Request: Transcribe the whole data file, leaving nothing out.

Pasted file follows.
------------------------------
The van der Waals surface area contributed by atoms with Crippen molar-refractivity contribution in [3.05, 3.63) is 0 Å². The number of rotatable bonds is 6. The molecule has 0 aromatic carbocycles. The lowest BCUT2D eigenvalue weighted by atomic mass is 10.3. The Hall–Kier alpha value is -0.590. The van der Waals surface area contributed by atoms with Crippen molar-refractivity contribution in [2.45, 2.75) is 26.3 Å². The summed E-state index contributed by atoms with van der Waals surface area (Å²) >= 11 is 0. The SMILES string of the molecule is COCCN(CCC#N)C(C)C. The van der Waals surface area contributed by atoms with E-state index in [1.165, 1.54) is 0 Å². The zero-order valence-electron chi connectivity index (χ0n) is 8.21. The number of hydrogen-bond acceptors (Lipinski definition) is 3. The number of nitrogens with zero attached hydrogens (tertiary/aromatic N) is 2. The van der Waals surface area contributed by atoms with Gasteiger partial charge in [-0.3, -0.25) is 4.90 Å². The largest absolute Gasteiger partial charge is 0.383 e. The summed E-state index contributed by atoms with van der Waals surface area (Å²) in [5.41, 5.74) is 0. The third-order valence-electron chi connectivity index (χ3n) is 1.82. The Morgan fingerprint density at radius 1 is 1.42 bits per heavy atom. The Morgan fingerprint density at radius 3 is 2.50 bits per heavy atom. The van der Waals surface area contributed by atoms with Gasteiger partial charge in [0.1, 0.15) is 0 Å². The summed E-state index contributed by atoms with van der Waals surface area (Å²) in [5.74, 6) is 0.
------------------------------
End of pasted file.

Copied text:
The van der Waals surface area contributed by atoms with Crippen molar-refractivity contribution in [3.05, 3.63) is 0 Å². The number of rotatable bonds is 6. The molecule has 0 aromatic carbocycles. The lowest BCUT2D eigenvalue weighted by atomic mass is 10.3. The Hall–Kier alpha value is -0.590. The van der Waals surface area contributed by atoms with Crippen molar-refractivity contribution in [2.45, 2.75) is 26.3 Å². The summed E-state index contributed by atoms with van der Waals surface area (Å²) >= 11 is 0. The SMILES string of the molecule is COCCN(CCC#N)C(C)C. The van der Waals surface area contributed by atoms with E-state index in [1.165, 1.54) is 0 Å². The zero-order valence-electron chi connectivity index (χ0n) is 8.21. The number of hydrogen-bond acceptors (Lipinski definition) is 3. The number of nitrogens with zero attached hydrogens (tertiary/aromatic N) is 2. The van der Waals surface area contributed by atoms with Gasteiger partial charge in [-0.3, -0.25) is 4.90 Å². The largest absolute Gasteiger partial charge is 0.383 e. The summed E-state index contributed by atoms with van der Waals surface area (Å²) in [5.41, 5.74) is 0. The third-order valence-electron chi connectivity index (χ3n) is 1.82. The Morgan fingerprint density at radius 1 is 1.42 bits per heavy atom. The Morgan fingerprint density at radius 3 is 2.50 bits per heavy atom. The van der Waals surface area contributed by atoms with Gasteiger partial charge in [0.1, 0.15) is 0 Å². The summed E-state index contributed by atoms with van der Waals surface area (Å²) in [5.74, 6) is 0.